On 31st December 1853, a group of distinguished Victorian gentlemen celebrated the new year, by dining within the carcass of a dinosaur.

No ordinary dinosaur, for this was a mighty Iguanodon, and more peculiarly, it’s body was made of re-constituted stone — for this was the famous Crystal Palace dinosaurs, and for one evening, one of them became a private restaurant.

Officially known as the Extinct Inhabitants of the Ancient World, the concrete monsters were cast in moulds in a workshop in Sydenham for the Crystal Palace.

Conceived by a Mr W Hawkins, he wanted to show off the display, and came up with the clever idea of inviting a number of Victorian worthies to dine inside the empty body of the 30ft long Iguanodon.

There is some doubt about whether they sat inside the model, or around it, but the drawings of the time of the event show them clearly sitting inside — this may be typical Victorian journalistic excess of the time, or maybe an actual representation of the evening.

The invites were themselves sent on cards decorated with the wing of a Pterodactyl, (and described as grotesque by the Morning Chronicle) and in the end, twenty-one guests agreed to the short notice invitation.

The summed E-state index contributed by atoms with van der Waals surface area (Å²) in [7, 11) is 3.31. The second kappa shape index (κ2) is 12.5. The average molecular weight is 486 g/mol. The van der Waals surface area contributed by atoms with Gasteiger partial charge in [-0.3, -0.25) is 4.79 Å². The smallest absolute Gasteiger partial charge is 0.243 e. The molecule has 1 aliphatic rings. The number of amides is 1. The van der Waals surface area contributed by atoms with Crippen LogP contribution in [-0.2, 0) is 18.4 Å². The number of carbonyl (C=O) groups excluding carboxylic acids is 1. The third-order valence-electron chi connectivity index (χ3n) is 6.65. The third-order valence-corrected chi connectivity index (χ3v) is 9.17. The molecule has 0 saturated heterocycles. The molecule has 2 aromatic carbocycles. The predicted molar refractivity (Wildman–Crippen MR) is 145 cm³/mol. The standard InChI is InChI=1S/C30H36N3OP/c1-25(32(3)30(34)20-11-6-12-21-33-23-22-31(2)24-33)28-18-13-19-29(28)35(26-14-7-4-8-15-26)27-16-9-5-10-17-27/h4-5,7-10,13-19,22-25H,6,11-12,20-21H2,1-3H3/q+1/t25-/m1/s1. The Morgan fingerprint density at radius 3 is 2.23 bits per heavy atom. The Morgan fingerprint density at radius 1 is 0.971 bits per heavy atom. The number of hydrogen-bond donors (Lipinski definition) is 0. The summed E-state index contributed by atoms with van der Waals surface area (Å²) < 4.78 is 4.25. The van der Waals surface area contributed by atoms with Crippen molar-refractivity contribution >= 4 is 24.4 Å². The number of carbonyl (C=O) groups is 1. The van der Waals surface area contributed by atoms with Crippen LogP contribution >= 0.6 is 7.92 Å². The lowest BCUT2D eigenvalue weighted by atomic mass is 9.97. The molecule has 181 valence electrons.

“Mr. B. Waterhouse Hawkins solicits the honour of Professor —–‘s company at dinner, in the Iguanodon, on the 31st of December 1853, at five o’clock”

(curiously, various news reports of the time say that the invite was for 4pm, while the invite card itself says 5pm)

The dinner whenever it started, was widely reported in part to show off the animals as an attraction, but as importantly to the Victorian mind, to highlight the scientific accuracy of the models.

Today the concrete animals are almost as famous for how badly designed they are, but at the time, they were based on the very latest understanding of what an extinct animal looked like. So the promoters were keen to promote their evident scientific value.

There is also some issue about whether the dinner took place in the studio where the casts of the animals were being made, or in the Crystal Palace grounds.

The drawing shows a tent like structure, and steps up to the belly of the beast, which could suggest it was in the park, as this photo might support.

The magazine, Punch reported the affair, noting that it congratulated the diners for living in such an age, for had the dinner been in an earlier geological period, they might have perhaps have occupied the Iguanodon’s inside without having any dinner there.

Another example of scientific inaccuracy though, for the beasts were herbivores, and would no more think of dining upon a Victorian scientist than you would.

The dinosaurs were recently restored, but there’s no lingering remnants within the Iguanodon of its once socially loaded stomach.

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